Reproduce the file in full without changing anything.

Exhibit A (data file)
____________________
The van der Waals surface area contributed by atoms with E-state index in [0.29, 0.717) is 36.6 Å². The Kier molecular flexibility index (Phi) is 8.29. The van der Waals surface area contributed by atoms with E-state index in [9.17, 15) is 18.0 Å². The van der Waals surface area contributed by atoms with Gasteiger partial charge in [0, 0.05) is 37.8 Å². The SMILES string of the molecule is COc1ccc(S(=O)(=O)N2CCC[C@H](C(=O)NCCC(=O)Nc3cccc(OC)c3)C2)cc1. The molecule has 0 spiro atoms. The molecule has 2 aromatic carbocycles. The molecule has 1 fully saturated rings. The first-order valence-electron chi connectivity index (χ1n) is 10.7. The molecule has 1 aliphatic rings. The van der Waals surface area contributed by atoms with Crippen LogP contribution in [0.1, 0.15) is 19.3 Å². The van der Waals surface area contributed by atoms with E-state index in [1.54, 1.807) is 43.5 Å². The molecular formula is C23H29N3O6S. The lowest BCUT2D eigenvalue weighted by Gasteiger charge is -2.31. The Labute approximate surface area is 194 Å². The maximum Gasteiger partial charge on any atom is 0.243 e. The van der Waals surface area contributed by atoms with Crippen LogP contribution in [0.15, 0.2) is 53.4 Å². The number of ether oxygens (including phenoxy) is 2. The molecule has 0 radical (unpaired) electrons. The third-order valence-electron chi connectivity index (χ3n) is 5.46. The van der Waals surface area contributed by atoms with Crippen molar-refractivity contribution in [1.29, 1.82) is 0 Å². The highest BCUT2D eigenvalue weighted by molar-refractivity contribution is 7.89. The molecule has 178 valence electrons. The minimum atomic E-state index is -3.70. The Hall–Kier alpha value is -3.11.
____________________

The van der Waals surface area contributed by atoms with E-state index in [0.29, 0.717) is 36.6 Å². The Kier molecular flexibility index (Phi) is 8.29. The van der Waals surface area contributed by atoms with E-state index in [9.17, 15) is 18.0 Å². The van der Waals surface area contributed by atoms with Gasteiger partial charge in [0, 0.05) is 37.8 Å². The SMILES string of the molecule is COc1ccc(S(=O)(=O)N2CCC[C@H](C(=O)NCCC(=O)Nc3cccc(OC)c3)C2)cc1. The molecule has 0 spiro atoms. The molecule has 2 aromatic carbocycles. The molecule has 1 fully saturated rings. The first-order valence-electron chi connectivity index (χ1n) is 10.7. The molecule has 1 aliphatic rings. The van der Waals surface area contributed by atoms with Crippen LogP contribution in [0.1, 0.15) is 19.3 Å². The van der Waals surface area contributed by atoms with E-state index in [1.54, 1.807) is 43.5 Å². The molecular formula is C23H29N3O6S. The lowest BCUT2D eigenvalue weighted by Gasteiger charge is -2.31. The Labute approximate surface area is 194 Å². The maximum Gasteiger partial charge on any atom is 0.243 e. The van der Waals surface area contributed by atoms with Crippen LogP contribution in [0.15, 0.2) is 53.4 Å². The number of ether oxygens (including phenoxy) is 2. The molecule has 0 radical (unpaired) electrons. The third-order valence-electron chi connectivity index (χ3n) is 5.46. The van der Waals surface area contributed by atoms with Crippen molar-refractivity contribution in [1.29, 1.82) is 0 Å². The highest BCUT2D eigenvalue weighted by molar-refractivity contribution is 7.89. The molecule has 178 valence electrons. The minimum atomic E-state index is -3.70. The Hall–Kier alpha value is -3.11.